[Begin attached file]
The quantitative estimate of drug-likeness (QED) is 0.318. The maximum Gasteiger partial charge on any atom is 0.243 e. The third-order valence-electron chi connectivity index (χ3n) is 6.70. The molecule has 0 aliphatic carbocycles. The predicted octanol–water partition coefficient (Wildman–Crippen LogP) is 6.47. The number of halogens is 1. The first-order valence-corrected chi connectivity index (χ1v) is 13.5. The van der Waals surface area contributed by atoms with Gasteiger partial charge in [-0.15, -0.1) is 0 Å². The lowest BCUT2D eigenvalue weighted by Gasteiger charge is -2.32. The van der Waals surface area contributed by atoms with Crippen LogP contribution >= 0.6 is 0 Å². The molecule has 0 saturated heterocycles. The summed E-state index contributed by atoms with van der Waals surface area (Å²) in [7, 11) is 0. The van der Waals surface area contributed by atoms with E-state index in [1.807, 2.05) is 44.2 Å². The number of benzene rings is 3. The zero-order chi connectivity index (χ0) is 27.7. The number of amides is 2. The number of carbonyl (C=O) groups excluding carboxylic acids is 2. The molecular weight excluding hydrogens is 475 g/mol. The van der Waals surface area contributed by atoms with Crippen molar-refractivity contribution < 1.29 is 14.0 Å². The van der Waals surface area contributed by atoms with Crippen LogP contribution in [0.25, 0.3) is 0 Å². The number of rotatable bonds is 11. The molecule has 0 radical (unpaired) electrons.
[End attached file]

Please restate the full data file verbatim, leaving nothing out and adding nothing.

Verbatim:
The quantitative estimate of drug-likeness (QED) is 0.318. The maximum Gasteiger partial charge on any atom is 0.243 e. The third-order valence-electron chi connectivity index (χ3n) is 6.70. The molecule has 0 aliphatic carbocycles. The predicted octanol–water partition coefficient (Wildman–Crippen LogP) is 6.47. The number of halogens is 1. The first-order valence-corrected chi connectivity index (χ1v) is 13.5. The van der Waals surface area contributed by atoms with Gasteiger partial charge in [-0.15, -0.1) is 0 Å². The lowest BCUT2D eigenvalue weighted by Gasteiger charge is -2.32. The van der Waals surface area contributed by atoms with Crippen LogP contribution >= 0.6 is 0 Å². The molecule has 0 saturated heterocycles. The summed E-state index contributed by atoms with van der Waals surface area (Å²) in [7, 11) is 0. The van der Waals surface area contributed by atoms with E-state index in [1.807, 2.05) is 44.2 Å². The number of benzene rings is 3. The zero-order chi connectivity index (χ0) is 27.7. The number of amides is 2. The number of carbonyl (C=O) groups excluding carboxylic acids is 2. The molecular weight excluding hydrogens is 475 g/mol. The van der Waals surface area contributed by atoms with Crippen molar-refractivity contribution < 1.29 is 14.0 Å². The van der Waals surface area contributed by atoms with Crippen LogP contribution in [0.25, 0.3) is 0 Å². The number of rotatable bonds is 11. The molecule has 0 radical (unpaired) electrons.